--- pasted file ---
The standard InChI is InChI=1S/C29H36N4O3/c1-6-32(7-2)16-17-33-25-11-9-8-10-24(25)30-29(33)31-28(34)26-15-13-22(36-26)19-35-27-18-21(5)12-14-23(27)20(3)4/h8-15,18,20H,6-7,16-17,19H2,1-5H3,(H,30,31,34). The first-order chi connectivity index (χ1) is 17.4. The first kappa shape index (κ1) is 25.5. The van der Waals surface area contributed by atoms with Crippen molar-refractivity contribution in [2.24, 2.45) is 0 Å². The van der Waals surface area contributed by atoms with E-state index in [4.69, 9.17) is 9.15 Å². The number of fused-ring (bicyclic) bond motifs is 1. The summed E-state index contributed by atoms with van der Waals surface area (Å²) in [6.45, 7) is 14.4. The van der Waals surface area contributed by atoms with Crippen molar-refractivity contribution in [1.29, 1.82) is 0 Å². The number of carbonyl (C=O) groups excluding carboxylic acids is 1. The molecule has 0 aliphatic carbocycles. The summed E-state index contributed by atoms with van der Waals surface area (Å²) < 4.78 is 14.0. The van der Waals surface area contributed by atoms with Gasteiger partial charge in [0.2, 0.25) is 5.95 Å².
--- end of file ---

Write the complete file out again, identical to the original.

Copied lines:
The standard InChI is InChI=1S/C29H36N4O3/c1-6-32(7-2)16-17-33-25-11-9-8-10-24(25)30-29(33)31-28(34)26-15-13-22(36-26)19-35-27-18-21(5)12-14-23(27)20(3)4/h8-15,18,20H,6-7,16-17,19H2,1-5H3,(H,30,31,34). The first-order chi connectivity index (χ1) is 17.4. The first kappa shape index (κ1) is 25.5. The van der Waals surface area contributed by atoms with Crippen molar-refractivity contribution in [2.24, 2.45) is 0 Å². The van der Waals surface area contributed by atoms with E-state index in [4.69, 9.17) is 9.15 Å². The number of fused-ring (bicyclic) bond motifs is 1. The summed E-state index contributed by atoms with van der Waals surface area (Å²) in [6.45, 7) is 14.4. The van der Waals surface area contributed by atoms with Crippen molar-refractivity contribution in [1.29, 1.82) is 0 Å². The number of carbonyl (C=O) groups excluding carboxylic acids is 1. The molecule has 0 aliphatic carbocycles. The summed E-state index contributed by atoms with van der Waals surface area (Å²) < 4.78 is 14.0. The van der Waals surface area contributed by atoms with Gasteiger partial charge in [0.2, 0.25) is 5.95 Å².